Everywhere was green

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Stampriet, Aranos district, Namibia. January 2021. Photo by Chesney Bradshaw

Everywhere was green — as far as your eyes could see.

Green where there was dry, dusty sand and stones.

Green against the mountains that have been dry for years.

Green Kameeldoring trees, heavy with leaves, all the way from the far reaches of the Kalahari in Namibia to Kimberley in the Northern Cape.

Green more than a foot high along the roadside – for at least 1,500 kilometres.

A year ago I traveled the Kalahari (that extends for 900,000 square kilometres, covering much of Botswana and parts of Namibia and South Africa) by road and experienced the dryness of almost seven years of drought. I was caught in a dust storm in the Northern Cape. I could hardly see the road ahead.

Skulls and skeletons of buck and sheep alongside the road that died in the drought.

What a difference water makes.

The water came from the rain that flooded parts of Namibia. A tropical storm, a low depression over Mozambique, moved west over Zimbabwe and towards Botswana, then proceed to Namibia and the Northern Cape.

Towards the end of last year the livestock must have sensed that the rains would come because the number of lambs and calves were plentiful.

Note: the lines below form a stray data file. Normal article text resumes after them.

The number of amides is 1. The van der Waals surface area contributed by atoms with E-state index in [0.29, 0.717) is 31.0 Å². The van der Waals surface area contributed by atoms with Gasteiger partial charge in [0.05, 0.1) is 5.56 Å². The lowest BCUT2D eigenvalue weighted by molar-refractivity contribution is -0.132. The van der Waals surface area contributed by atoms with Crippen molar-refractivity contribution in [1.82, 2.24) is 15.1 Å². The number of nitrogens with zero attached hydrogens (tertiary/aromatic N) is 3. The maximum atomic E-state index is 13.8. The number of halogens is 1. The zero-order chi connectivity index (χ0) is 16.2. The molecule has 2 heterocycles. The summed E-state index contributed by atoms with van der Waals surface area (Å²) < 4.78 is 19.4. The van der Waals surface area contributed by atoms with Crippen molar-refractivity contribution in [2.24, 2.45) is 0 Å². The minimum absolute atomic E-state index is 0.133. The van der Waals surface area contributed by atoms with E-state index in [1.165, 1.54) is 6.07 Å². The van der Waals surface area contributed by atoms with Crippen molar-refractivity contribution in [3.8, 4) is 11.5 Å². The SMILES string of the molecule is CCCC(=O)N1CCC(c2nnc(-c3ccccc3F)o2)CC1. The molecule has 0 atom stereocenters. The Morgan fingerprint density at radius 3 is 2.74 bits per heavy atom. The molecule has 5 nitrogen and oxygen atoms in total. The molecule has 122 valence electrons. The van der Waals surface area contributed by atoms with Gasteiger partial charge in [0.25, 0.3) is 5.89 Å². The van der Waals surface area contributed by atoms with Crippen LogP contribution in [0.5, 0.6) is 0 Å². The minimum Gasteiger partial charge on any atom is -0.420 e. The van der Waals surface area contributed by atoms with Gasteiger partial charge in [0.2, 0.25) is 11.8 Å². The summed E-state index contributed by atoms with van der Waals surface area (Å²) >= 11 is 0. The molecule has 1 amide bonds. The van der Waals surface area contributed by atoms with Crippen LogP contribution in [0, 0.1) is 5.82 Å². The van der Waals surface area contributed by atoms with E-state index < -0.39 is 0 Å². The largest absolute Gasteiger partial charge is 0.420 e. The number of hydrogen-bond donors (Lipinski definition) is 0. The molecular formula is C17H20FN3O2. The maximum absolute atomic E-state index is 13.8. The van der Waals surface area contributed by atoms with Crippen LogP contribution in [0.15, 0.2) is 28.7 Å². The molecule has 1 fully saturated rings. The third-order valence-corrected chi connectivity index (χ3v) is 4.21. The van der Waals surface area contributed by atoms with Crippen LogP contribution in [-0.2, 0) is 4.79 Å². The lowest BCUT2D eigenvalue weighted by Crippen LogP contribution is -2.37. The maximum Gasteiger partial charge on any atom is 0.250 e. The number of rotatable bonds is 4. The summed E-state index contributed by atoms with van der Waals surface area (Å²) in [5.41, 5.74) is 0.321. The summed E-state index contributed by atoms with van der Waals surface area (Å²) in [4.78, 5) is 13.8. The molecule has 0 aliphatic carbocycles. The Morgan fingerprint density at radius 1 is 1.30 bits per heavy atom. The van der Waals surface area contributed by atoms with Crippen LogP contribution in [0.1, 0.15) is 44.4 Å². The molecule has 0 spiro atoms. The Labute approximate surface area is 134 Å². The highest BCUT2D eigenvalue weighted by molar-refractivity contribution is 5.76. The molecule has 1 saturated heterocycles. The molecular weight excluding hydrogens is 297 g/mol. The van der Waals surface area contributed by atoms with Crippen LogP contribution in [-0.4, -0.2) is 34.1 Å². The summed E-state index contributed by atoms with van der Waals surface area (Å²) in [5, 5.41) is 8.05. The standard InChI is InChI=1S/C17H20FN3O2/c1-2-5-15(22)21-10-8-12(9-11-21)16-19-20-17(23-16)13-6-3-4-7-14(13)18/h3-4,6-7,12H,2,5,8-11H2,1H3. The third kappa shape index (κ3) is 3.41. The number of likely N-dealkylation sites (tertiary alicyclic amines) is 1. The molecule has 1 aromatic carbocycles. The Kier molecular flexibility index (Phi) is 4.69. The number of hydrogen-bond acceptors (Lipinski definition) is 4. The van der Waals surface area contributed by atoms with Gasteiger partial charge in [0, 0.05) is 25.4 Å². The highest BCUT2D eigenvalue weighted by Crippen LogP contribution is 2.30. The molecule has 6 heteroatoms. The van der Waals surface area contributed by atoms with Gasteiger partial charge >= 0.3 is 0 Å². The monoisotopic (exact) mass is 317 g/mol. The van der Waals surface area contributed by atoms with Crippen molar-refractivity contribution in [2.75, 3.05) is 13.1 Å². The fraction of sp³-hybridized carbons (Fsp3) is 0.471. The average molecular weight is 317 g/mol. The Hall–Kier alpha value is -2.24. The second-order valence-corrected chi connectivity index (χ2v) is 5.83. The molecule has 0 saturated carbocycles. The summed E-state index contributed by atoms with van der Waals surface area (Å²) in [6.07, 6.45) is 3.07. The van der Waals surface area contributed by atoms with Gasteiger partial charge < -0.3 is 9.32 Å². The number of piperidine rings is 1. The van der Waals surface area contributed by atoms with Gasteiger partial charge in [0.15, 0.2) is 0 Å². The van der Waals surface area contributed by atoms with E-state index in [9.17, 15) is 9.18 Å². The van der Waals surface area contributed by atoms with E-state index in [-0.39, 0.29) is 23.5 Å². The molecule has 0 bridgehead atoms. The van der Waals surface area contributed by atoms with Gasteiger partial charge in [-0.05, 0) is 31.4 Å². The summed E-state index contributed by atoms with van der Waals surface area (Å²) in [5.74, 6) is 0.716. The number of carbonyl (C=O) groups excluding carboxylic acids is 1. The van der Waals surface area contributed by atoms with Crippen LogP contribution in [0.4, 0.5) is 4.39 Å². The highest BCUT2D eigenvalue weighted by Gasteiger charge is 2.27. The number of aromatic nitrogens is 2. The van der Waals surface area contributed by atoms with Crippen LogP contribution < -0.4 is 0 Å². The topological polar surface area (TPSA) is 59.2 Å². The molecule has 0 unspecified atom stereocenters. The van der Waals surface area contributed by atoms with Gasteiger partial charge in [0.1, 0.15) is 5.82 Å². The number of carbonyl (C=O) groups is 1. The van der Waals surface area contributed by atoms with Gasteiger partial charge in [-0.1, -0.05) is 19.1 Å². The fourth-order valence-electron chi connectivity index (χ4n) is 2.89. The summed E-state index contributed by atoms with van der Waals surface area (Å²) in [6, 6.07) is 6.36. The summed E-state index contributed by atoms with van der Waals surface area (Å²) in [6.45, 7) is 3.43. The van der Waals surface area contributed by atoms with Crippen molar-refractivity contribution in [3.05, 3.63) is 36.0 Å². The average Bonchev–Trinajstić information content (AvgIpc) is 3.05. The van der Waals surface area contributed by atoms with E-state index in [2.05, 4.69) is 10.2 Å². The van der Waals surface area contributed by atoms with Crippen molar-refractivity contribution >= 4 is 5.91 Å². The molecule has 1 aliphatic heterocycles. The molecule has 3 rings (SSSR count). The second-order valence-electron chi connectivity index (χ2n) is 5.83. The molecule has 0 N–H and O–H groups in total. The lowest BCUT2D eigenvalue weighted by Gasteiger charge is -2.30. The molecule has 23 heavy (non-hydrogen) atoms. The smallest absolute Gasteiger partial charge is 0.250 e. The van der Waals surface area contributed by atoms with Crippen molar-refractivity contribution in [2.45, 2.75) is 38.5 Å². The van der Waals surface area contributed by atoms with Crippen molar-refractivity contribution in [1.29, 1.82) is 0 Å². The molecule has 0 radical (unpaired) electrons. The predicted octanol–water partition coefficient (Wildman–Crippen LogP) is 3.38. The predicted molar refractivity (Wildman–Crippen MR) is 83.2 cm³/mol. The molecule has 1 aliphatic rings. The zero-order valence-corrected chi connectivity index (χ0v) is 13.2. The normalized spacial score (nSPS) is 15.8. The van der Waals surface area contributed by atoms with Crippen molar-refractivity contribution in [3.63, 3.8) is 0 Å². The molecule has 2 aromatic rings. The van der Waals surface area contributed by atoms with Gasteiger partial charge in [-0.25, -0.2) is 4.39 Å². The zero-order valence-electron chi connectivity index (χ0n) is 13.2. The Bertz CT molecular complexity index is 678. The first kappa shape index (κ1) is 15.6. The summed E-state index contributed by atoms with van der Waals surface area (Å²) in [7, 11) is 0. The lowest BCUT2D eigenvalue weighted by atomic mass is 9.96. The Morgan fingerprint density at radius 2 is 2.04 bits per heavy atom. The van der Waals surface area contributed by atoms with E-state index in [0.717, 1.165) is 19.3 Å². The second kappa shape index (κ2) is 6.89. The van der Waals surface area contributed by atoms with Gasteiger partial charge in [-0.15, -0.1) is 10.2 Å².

On a farm in Namibia we went for walks in the evening and saw the aandblomme. These flowers bloom in front of your eyes before the night sets in. The aandblomme last only one night – the next day they lie dead.

The suurgras (on which sheep and cattle feed) rose rapidly during our stay. Plenty grazing in the months to come.

Walking out in the veldt you notice all sorts of small plants sticking out of the Kalahari red sand. Green shoots appearing everywhere. The wild grass knee-high in places swaying in the wind before the next downpour. The insects crawling all over the place – centipedes as thick as your small finger, dung beetles scurrying about and mosquitoes – tiny little black and white creatures coming out in the humidity searching for flesh to penetrate and suck blood. Vultures hovering and gliding in the sky looking for prey.

I’m very pleased for all the farmers who are benefiting from the rain.

The tragedy of the drought is not over. It will take years to restore the livestock herds they had before the drought.

One could say that farmers are entrepreneurs but that is an inadequate description. They go beyond entrepreneurship mainly because of their love of the land, the people who work for them and their livestock or crops.

The rain has broken the drought – and I hope a new cycle of regular rainfall will begin.

The green in the Kalahari signals new hope for everyone who lives there and makes a livelihood from this isolated but beautiful large semi-arid sandy savannah.

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